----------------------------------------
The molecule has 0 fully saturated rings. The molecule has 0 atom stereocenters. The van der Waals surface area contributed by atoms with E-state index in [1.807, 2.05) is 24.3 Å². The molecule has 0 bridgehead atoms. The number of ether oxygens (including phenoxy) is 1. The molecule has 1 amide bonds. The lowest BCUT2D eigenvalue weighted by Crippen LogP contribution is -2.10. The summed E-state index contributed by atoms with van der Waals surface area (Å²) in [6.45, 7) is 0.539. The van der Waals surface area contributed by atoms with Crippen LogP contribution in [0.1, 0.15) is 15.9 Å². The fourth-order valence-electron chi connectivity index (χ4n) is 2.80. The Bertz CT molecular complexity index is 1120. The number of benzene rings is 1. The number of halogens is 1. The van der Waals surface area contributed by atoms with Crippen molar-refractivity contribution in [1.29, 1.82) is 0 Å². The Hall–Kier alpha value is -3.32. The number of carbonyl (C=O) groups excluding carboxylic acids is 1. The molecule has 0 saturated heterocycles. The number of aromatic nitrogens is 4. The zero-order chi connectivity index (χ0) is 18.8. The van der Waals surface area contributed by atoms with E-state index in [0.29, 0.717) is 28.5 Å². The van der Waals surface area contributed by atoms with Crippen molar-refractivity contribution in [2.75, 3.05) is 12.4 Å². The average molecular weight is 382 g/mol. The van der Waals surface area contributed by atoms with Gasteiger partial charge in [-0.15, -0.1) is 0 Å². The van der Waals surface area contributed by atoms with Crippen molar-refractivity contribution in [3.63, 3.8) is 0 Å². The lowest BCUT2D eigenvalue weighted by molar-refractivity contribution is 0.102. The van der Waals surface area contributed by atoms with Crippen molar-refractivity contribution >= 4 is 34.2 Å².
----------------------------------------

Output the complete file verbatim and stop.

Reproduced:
The molecule has 0 fully saturated rings. The molecule has 0 atom stereocenters. The van der Waals surface area contributed by atoms with E-state index in [1.807, 2.05) is 24.3 Å². The molecule has 0 bridgehead atoms. The number of ether oxygens (including phenoxy) is 1. The molecule has 1 amide bonds. The lowest BCUT2D eigenvalue weighted by Crippen LogP contribution is -2.10. The summed E-state index contributed by atoms with van der Waals surface area (Å²) in [6.45, 7) is 0.539. The van der Waals surface area contributed by atoms with Crippen LogP contribution in [0.1, 0.15) is 15.9 Å². The fourth-order valence-electron chi connectivity index (χ4n) is 2.80. The Bertz CT molecular complexity index is 1120. The number of benzene rings is 1. The number of halogens is 1. The van der Waals surface area contributed by atoms with Crippen molar-refractivity contribution in [1.29, 1.82) is 0 Å². The Hall–Kier alpha value is -3.32. The number of carbonyl (C=O) groups excluding carboxylic acids is 1. The molecule has 0 saturated heterocycles. The number of aromatic nitrogens is 4. The zero-order chi connectivity index (χ0) is 18.8. The van der Waals surface area contributed by atoms with E-state index in [0.29, 0.717) is 28.5 Å². The van der Waals surface area contributed by atoms with Crippen molar-refractivity contribution in [2.75, 3.05) is 12.4 Å². The average molecular weight is 382 g/mol. The van der Waals surface area contributed by atoms with Gasteiger partial charge in [-0.15, -0.1) is 0 Å². The van der Waals surface area contributed by atoms with Crippen molar-refractivity contribution in [3.63, 3.8) is 0 Å². The lowest BCUT2D eigenvalue weighted by molar-refractivity contribution is 0.102. The van der Waals surface area contributed by atoms with Crippen molar-refractivity contribution >= 4 is 34.2 Å².